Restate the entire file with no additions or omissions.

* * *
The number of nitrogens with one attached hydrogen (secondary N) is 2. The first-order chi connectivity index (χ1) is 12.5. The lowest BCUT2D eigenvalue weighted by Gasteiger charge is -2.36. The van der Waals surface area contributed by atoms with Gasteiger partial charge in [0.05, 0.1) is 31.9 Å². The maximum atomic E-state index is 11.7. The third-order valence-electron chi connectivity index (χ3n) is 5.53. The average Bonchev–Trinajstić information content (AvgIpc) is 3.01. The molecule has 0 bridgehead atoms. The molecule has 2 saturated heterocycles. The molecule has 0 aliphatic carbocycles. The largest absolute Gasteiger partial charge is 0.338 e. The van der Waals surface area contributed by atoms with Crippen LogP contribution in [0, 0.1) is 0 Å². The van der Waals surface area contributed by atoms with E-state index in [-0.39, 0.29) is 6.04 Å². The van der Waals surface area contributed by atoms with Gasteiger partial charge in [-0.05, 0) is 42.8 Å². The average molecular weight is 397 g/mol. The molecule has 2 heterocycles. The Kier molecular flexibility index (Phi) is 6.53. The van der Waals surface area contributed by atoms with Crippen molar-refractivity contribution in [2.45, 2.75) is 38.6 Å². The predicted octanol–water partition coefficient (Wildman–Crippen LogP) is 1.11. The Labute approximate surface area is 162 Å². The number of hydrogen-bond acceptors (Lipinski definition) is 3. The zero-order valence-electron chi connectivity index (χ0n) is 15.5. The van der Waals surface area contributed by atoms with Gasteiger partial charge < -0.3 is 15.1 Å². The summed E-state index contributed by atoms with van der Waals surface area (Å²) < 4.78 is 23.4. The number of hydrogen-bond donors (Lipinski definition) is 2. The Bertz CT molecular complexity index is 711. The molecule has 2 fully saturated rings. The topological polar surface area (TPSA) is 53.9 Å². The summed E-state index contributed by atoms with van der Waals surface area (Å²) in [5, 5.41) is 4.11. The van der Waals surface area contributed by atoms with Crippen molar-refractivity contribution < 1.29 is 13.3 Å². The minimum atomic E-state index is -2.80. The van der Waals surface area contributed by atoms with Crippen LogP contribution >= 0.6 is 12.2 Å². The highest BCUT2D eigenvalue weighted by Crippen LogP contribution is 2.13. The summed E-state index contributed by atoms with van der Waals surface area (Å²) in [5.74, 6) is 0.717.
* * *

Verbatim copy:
The number of nitrogens with one attached hydrogen (secondary N) is 2. The first-order chi connectivity index (χ1) is 12.5. The lowest BCUT2D eigenvalue weighted by Gasteiger charge is -2.36. The van der Waals surface area contributed by atoms with Gasteiger partial charge in [0.05, 0.1) is 31.9 Å². The maximum atomic E-state index is 11.7. The third-order valence-electron chi connectivity index (χ3n) is 5.53. The average Bonchev–Trinajstić information content (AvgIpc) is 3.01. The molecule has 0 bridgehead atoms. The molecule has 2 saturated heterocycles. The molecule has 0 aliphatic carbocycles. The largest absolute Gasteiger partial charge is 0.338 e. The van der Waals surface area contributed by atoms with Crippen LogP contribution in [0, 0.1) is 0 Å². The van der Waals surface area contributed by atoms with E-state index in [-0.39, 0.29) is 6.04 Å². The van der Waals surface area contributed by atoms with Gasteiger partial charge in [-0.05, 0) is 42.8 Å². The average molecular weight is 397 g/mol. The molecule has 2 heterocycles. The Kier molecular flexibility index (Phi) is 6.53. The van der Waals surface area contributed by atoms with Crippen molar-refractivity contribution in [2.45, 2.75) is 38.6 Å². The predicted octanol–water partition coefficient (Wildman–Crippen LogP) is 1.11. The Labute approximate surface area is 162 Å². The number of hydrogen-bond acceptors (Lipinski definition) is 3. The zero-order valence-electron chi connectivity index (χ0n) is 15.5. The van der Waals surface area contributed by atoms with Gasteiger partial charge < -0.3 is 15.1 Å². The summed E-state index contributed by atoms with van der Waals surface area (Å²) < 4.78 is 23.4. The number of hydrogen-bond donors (Lipinski definition) is 2. The Bertz CT molecular complexity index is 711. The molecule has 2 fully saturated rings. The topological polar surface area (TPSA) is 53.9 Å². The summed E-state index contributed by atoms with van der Waals surface area (Å²) in [5, 5.41) is 4.11. The van der Waals surface area contributed by atoms with Crippen molar-refractivity contribution < 1.29 is 13.3 Å². The minimum atomic E-state index is -2.80. The van der Waals surface area contributed by atoms with Crippen LogP contribution >= 0.6 is 12.2 Å². The highest BCUT2D eigenvalue weighted by Crippen LogP contribution is 2.13. The summed E-state index contributed by atoms with van der Waals surface area (Å²) in [5.74, 6) is 0.717.